A Web Crawler in Perl
Once the spider has downloaded the HTML source for a web page, we can scan it for text matching the search phrase and notify the user if we find a match.
We can also find any hypertext links embedded in the page and use them as a starting point for a further search. This is exactly what the spider program does; it scans the HTML content for anchor tags of the form <A HREF="url"> and adds any links it finds to its queue of URLs.
A hyperlink in an HTML page can be in one of several forms. Some of these must be combined with the URL of the page in which they're embedded to get a complete URL. This is done by the fqURL() function. It combines the URL of the current page and the URL of a hyperlink found in that page to produce a complete URL for the hyperlink.
For example, here are some links which might be found in a fictitious web page at http://www.ddd.com/clients/index.html, together with the resulting URL produced by fqURL().
URL in Anchor Tag
As these examples show, the spider can handle both a fully-specified URL and a URL with only a document name. When only a document name is given, it can be either a fully qualified path or a relative path. In addition, the spider can handle URLs with port numbers embedded, e.g., http://www.ddd.com:1234/index.html.
One function not implemented in fqURL() is the stripping of back-references (../) from a URL. Ideally, the URL /test/.../index.html is translated to /index.html, and we know that both point to the same document.
Once we have a fully-specified URL for a hyperlink, we can add it to our queue of URLs to be scanned. One concern that crops up is how to limit our search to a given subset of the Internet. An unrestricted search would end up downloading a good portion of the world-wide Internet content—not something we want to do to our compadres with whom we share network bandwidth. The approach spider.pl takes is to discard any URL that does not have the same host name as the beginning URL; thus, the spider is limited to a single host. We could also extend the program to specify a set of legal hosts, allowing a small group of servers to be searched for content.
Another issue that arises when handling the links we've found is how to prevent the spider from going in circles. Circular hyperlinks are very common on the Web. For example, page A has a link to page B, and page B has a link back to page A. If we point our spider at page A, it finds the link to B and checks it out. On B it finds a link to A and checks it out. This loop continues indefinitely. The easiest way to avoid getting trapped in a loop is to keep track of where the spider has been and ensure that it doesn't return. Step 2 in the algorithm shown at the beginning of this article suggests that we “pull a URL out of our queue” and visit it. The spider program doesn't remove the URL from the queue. Instead, it marks that URL as having been scanned. If the spider later finds a hyperlink to this URL, it can ignore it, knowing it has already visited the page. Our URL queue holds both visited and unvisited URLs.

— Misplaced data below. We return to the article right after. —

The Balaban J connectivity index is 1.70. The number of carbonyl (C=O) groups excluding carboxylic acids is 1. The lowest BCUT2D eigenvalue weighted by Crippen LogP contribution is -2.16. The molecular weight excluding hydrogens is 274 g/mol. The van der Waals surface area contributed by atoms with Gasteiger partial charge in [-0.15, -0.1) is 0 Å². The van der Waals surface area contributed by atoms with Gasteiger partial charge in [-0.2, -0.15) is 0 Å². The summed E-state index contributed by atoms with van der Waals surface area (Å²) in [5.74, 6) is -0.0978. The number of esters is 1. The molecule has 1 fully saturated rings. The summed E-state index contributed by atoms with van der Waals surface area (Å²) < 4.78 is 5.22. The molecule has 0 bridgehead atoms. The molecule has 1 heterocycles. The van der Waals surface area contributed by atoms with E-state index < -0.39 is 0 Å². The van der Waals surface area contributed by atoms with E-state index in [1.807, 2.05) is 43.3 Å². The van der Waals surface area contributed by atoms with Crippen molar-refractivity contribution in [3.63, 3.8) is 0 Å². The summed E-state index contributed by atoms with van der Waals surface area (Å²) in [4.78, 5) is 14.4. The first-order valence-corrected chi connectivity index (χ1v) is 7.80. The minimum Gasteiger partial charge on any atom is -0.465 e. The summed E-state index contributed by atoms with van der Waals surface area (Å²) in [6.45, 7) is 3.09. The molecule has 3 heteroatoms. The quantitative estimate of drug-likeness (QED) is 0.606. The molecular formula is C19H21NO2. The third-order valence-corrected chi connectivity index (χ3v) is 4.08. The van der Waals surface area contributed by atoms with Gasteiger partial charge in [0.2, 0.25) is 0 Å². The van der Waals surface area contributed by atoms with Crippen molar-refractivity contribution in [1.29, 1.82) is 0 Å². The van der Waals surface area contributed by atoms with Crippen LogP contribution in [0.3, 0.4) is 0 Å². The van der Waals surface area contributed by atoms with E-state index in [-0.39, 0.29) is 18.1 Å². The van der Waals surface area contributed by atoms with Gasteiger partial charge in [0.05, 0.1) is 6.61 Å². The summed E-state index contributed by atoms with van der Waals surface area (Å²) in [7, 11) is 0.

The set of pages the spider has visited will grow steadily, and the set of pages it has yet to visit can grow and and shrink quickly, depending on the number of hyperlinks found in each page. If a large site is to be traversed you may need to store the URL queue in a database, rather than in memory as we've done here. The associative array that holds the URL queue, %URLqueue, could easily be linked to a GDBM database with the Perl 4 functions dbmopen() and dbmclose() or Perl 5 functions tie() and untie().
Note that you should not unleash this beast on the Internet at large, not only because of the bandwidth it consumes, but also because of Internet conventions. The document request the spider sends is a one line GET request. To strictly follow the HTTP protocol, it should also include User-Agent and From fields, giving the remote server the opportunity to deny our request and/or collect statistics.
This program also ignores the “robots.txt” convention that is used by administrators to deny access to robots. The file /robots.txt should be checked before any further scanning of a host. This file indicates if scanning from a robot is welcome and declares any subdirectories that are off-limits. A robots.txt file that excludes scanning of only 2 directories looks like this:
Useuagent: * Disallow: /tmp/ Disallow: /cgi-bin/
A file that prohibits all scanning on a particular web server looks like this:
User-agent: * Disallow: /Robots like our spider can place a heavy load on a web server, and we don't wish to use it on servers that have been declared off-limits to robots by their administrators
|Red Hat Enterprise Linux 7.1 beta available on IBM Power Platform||Jan 23, 2015|
|Designing with Linux||Jan 22, 2015|
|Wondershaper—QOS in a Pinch||Jan 21, 2015|
|Ideal Backups with zbackup||Jan 19, 2015|
|Non-Linux FOSS: Animation Made Easy||Jan 14, 2015|
|Internet of Things Blows Away CES, and it May Be Hunting for YOU Next||Jan 12, 2015|
- Designing with Linux
- Wondershaper—QOS in a Pinch
- Red Hat Enterprise Linux 7.1 beta available on IBM Power Platform
- Internet of Things Blows Away CES, and it May Be Hunting for YOU Next
- Ideal Backups with zbackup
- New Products
- Slow System? iotop Is Your Friend
- Purism Librem 15
- Hats Off to Mozilla
- 2014 Book Roundup
Editorial Advisory Panel
Thank you to our 2014 Editorial Advisors!
- Jeff Parent
- Brad Baillio
- Nick Baronian
- Steve Case
- Chadalavada Kalyana
- Caleb Cullen
- Keir Davis
- Michael Eager
- Nick Faltys
- Dennis Frey
- Philip Jacob
- Jay Kruizenga
- Steve Marquez
- Dave McAllister
- Craig Oda
- Mike Roberts
- Chris Stark
- Patrick Swartz
- David Lynch
- Alicia Gibb
- Thomas Quinlan
- Carson McDonald
- Kristen Shoemaker
- Charnell Luchich
- James Walker
- Victor Gregorio
- Hari Boukis
- Brian Conner
- David Lane